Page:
Take a good look at the picture above. That's the seal of the parish of Garapan in Saipan during Spanish times. This stamp is on a document from the late 1800s.
It says "Parish of San Isidro of Garapan." It doesn't say "Church of." The Spaniards had a custom of sometimes (not always) having one patron for the parish or town, and another patron of the church building.
That's why Hågat has two fiestas; Mt Carmel is patroness of the church building and Santa Rosa is patroness of the village. In Malesso', San Dimas is patron of the village and Our Lady of the Rosary is patroness of the church building. It's all but forgotten now but, in Hagåtña, Dulce Nombre de Maria is patroness of the church building and San Ignacio is patron of the city.
In Saipan, there was, for the longest time, only one town or village and that was Garapan. Tanapag was not settled as a village until the Carolinians from Tinian moved to Saipan around 1887 or so. Thus, from 1815, when human settlement of Saipan resumed, there was only one village on Saipan. The Spanish missionaries made San Isidro patron of Garapan. But, in time, the church building itself acquired its own patroness, Our Lady of Mount Carmel.
So why is Garapan known today as the parish of Kristo Rai, or Christ the King?
This is where knowledge of world events in 1925 help us answer that question.
Pius XI was the Pope at the time and he was seeing the world of his childhood quickly fall apart. World War I was over and the world would never be the same. By 1918, the German Kaiser was no more. The Russian Czar was no more. The Austrian Emperor was no more. Kings were losing their thrones left and right!
In the place of kings, some countries became democratic, but this was not a fruitful solution in all cases. In some of these democratic countries, economic crises lead to political chaos, with governments changing every 2 or 3 years in some cases.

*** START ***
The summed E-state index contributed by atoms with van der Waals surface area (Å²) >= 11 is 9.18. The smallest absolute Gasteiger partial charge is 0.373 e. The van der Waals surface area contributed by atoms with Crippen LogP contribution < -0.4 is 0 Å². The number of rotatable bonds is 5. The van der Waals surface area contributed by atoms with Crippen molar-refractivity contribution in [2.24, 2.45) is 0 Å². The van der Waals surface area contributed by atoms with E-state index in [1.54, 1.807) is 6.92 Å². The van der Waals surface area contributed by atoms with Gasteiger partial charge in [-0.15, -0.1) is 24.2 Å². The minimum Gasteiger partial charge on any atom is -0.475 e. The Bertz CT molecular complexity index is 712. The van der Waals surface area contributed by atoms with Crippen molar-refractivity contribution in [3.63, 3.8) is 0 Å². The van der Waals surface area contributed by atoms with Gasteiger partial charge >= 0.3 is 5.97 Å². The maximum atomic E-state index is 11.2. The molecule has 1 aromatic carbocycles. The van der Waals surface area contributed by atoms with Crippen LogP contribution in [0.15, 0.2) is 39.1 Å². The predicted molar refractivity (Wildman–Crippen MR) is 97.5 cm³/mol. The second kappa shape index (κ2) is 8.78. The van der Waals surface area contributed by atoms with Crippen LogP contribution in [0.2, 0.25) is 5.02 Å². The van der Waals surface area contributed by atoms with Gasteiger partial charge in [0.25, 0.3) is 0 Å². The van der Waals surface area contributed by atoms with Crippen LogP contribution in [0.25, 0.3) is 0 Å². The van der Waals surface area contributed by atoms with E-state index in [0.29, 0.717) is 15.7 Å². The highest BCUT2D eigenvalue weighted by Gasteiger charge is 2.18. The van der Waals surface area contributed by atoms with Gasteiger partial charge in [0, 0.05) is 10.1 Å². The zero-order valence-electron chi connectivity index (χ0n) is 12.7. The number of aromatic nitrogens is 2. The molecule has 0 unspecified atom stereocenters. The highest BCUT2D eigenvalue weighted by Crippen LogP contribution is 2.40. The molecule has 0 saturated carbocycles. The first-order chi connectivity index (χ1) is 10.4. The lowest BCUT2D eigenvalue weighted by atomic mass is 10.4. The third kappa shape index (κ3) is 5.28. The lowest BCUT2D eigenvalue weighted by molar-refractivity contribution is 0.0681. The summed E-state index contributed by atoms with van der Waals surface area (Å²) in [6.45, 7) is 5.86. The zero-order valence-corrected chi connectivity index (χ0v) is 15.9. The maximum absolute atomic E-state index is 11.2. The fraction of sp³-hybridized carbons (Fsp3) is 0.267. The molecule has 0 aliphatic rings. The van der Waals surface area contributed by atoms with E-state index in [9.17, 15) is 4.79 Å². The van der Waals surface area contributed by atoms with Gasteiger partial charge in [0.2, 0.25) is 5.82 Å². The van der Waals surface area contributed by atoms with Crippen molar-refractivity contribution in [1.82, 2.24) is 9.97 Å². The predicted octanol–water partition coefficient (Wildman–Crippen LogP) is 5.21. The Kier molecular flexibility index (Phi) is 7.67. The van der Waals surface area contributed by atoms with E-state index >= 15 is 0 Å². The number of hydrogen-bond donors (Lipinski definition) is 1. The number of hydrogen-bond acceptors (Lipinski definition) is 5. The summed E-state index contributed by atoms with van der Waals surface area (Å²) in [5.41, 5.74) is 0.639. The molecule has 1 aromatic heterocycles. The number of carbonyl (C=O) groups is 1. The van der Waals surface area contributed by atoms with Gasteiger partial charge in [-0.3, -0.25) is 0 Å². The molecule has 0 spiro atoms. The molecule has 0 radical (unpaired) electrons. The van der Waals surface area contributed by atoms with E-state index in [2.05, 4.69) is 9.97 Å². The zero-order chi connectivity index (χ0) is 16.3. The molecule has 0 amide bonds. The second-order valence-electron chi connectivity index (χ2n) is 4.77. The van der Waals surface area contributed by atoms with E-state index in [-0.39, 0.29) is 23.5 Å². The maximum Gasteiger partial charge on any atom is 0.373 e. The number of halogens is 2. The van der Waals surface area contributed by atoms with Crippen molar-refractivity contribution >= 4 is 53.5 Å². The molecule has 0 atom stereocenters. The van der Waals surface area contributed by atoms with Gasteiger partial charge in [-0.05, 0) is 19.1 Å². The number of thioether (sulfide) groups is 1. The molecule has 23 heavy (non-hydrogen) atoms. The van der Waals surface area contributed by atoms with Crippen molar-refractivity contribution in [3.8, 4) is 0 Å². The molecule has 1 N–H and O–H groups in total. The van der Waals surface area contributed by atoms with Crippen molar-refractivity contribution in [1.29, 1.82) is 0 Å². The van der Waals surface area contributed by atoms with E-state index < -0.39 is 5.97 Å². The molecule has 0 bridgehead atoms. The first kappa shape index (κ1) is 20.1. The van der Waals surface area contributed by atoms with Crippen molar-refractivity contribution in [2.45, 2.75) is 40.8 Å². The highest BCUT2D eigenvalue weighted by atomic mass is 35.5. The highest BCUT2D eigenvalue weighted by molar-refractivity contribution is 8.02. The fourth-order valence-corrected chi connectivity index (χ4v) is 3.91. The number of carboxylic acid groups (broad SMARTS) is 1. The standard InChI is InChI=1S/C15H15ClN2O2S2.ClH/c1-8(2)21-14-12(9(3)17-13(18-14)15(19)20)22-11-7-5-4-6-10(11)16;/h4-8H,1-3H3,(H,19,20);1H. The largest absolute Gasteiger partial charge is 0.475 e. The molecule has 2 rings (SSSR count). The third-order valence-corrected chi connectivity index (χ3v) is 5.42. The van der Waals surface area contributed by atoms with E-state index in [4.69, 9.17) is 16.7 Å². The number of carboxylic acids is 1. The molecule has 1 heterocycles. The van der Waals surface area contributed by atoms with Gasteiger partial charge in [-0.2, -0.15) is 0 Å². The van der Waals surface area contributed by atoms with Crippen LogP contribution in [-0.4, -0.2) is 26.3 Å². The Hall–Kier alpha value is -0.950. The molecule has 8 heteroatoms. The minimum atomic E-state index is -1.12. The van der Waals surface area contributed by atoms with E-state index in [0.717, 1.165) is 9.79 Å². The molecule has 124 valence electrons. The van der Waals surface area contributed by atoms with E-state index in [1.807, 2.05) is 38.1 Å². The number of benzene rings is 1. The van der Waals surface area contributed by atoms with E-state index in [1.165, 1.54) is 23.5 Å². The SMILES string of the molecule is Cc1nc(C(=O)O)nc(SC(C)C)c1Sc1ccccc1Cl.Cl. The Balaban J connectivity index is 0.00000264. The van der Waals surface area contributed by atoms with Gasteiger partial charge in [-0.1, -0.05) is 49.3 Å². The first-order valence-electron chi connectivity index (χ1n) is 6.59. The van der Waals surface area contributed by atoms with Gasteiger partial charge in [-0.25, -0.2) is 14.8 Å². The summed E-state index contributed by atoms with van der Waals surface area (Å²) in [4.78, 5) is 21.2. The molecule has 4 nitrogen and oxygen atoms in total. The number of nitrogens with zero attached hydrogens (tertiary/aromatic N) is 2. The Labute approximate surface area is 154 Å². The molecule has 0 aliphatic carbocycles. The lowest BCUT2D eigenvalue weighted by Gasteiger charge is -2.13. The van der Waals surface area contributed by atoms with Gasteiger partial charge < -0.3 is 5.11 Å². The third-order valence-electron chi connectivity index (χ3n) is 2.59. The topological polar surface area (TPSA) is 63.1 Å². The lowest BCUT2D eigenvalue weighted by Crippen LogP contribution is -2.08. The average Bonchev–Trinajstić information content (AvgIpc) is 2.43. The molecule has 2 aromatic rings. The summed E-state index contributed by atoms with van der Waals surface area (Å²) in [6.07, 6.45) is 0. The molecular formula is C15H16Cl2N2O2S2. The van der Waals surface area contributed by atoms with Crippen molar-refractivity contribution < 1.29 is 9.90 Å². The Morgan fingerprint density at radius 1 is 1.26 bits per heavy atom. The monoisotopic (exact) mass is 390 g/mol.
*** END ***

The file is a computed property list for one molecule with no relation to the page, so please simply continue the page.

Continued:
In some countries, some were successful in installing dictatorships, as the communists did in Russia and the fascists in Italy. These dictatorships were outright atheist or, at least, unfriendly towards religion.
THERE IS ONE KING LEFT
So Pope Pius XI created a new feast for the church calendar in 1925, the feast of Christ the King. It was his way of reminding everyone, at a time people were getting rid of kings, that there was one King they could not get rid of.
Christ the King became a rallying cry in the defense of the Church. In Mexico, where the government was anti-Catholic, "¡Viva Cristo Rey!" or "Long live Christ the King!" became the slogan of the Catholic forces and the last words, many times, of Catholics shot dead by the Mexican military.
A JAPANESE GOVERNMENT IN SAIPAN
But the Spanish Jesuits, who were in charge of the Catholic mission in the Northern Marianas, were ever so careful. They knew that there were always threats to the Catholic identity of the local people, whether those threats were manifest or not. The mere fact that the government was not Catholic and represented a world so vastly different from western Christianity was enough to cause the Spanish missionaries concern.
Well, the feast of Christ the King was a good way to reinforce the idea in the Catholic people of Saipan that they had only one true King, Christ the King, and not the Emperor of Japan.
I believe that is why the Jesuit missionaries of Saipan started to invoke Christ the King as the patron of Garapan's church.
All of this can also be seen in the lyrics of the Chamorro hymn to Christ the King.
"NO OTHER MASTER...."
Here are a few lines that show it.
Siempre gi tano'-måme hågo un fan månda
(Always in our land You will rule)
Mungnga umotro dueño, mungnga mungnga!
(Don't fall under another owner/ruler/master, no no!)